I remember when Kevin McAfee died. Young dad, many kids, wife of just a couple of years, they loved God and loved each other so much. He got leukemia, was in and out of the U, and in eight months, was gone. I was there to visit, got off the elevator, met his mother in the hallway, she told me. Over the next hours, the family gathered, his kids and her kids all standing around his bed, singing songs, praying, holding each other. Some of you were there. I stroked his forehead, so smooth from chemotherapy, as it grew cool.

I’ve never seen anyone die from violence. But I can imagine how gutted one must feel. When I see one of my children taken advantage of, or wounded, I get an ache in my stomach and a break in my heart. I wonder how Mary must have felt.

We are so determined to force everything to be happy. The way we tell the Easter story, you would hardly know anybody died. We’re so eager to be sure everything we do is upbeat, every Sunday service will inspire people to come back next week. And we know how the story turns out.

Catholics probably do a better job of telling the whole story than we evangelicals do. And the result for us is that we have a rather death-less passion week – always victory, rarely loss.

But one thing is clear in this passage from John: Jesus is absorbed with the fact that he’s about to die.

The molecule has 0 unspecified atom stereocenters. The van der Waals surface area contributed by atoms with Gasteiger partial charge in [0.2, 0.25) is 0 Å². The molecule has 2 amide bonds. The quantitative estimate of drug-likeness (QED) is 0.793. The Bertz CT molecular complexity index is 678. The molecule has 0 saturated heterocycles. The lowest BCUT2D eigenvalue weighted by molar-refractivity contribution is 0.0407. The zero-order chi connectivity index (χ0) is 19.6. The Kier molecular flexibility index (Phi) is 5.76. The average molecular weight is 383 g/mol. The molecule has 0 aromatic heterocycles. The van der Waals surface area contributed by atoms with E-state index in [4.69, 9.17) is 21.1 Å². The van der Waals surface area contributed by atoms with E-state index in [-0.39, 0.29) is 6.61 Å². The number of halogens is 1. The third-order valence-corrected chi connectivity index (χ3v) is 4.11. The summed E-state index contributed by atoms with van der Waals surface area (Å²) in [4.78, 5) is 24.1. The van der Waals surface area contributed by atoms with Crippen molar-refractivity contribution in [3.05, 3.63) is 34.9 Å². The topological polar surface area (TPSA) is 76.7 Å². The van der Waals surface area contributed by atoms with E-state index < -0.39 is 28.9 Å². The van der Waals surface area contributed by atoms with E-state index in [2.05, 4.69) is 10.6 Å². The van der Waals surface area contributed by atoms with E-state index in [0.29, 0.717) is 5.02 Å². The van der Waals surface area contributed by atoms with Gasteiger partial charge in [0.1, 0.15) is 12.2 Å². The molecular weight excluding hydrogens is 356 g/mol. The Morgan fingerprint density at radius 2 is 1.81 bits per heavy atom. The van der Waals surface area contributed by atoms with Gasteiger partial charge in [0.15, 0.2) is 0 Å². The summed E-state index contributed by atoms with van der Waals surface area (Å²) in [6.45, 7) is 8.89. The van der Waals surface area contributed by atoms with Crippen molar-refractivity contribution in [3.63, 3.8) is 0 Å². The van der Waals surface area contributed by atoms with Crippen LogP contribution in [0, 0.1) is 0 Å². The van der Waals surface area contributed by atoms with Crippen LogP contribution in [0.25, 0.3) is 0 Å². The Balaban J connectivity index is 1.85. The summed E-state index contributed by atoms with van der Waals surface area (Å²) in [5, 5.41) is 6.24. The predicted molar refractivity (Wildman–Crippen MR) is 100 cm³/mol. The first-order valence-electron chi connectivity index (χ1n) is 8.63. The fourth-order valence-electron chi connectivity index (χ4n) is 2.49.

His wheat story makes it clear that he’s reminding them that he’ll be back. But it’s the death, he says, that demonstrates his reckless love for us. What a loss it is, if we forget what it cost him to recklessly love us, if we paper it over and put smiley faces on these last two weeks before Easter.

Look over at Hebrews 5, skip down to v. 7:

7While he lived on earth, anticipating death, Jesus cried out in pain and wept in sorrow as he offered up priestly prayers to God.

“Anticipating death.” We want it to say, “Anticipating resurrection,” but it doesn’t – at least not here.

And then something very strange happens – back to John, 25:

25In the same way, anyone who holds on to life just as it is destroys that life. But if you let it go, reckless in your love, you’ll have it forever, real and eternal.

26″If any of you wants to serve me, then follow me. Then you’ll be where I am, ready to serve at a moment’s notice. The Father will honor and reward anyone who serves me.

Follow me where? To death. That’s where the Father’s reward is. I wonder – could it be that our American faith knows so little genuine re-birth because it knows so little genuine death? Here’s what I mean, v27:

27″Right now I am storm-tossed. And what am I going to say? “Father, get me out of this’? No, this is why I came in the first place. 28I’ll say, “Father, put your glory on display.'”

I find myself praying, “God, take this trouble away!” “Get me out of this!” And Jesus does pray, “Father, if it be your will, let this cup pass from me.” But then he goes on, “Nevertheless, not my will, but your will be done.”

“Get me out of this? No, this is why I came in the first place. Put your glory on display, Father.” Use this trouble, somehow, to display yourself.

And the Father does.

Back to Hebrews, 7b:

Because he honored God, God answered him.

And there’s more reason for not escaping the trouble. Read on:

8Though he was God’s Son, he learned trusting-obedience by what he suffered, just as we do. 9Then, having arrived at the full stature of his maturity and having been announced by God as high priest in the order of Melchizedek, 10he became the source of eternal salvation to all who believingly obey him.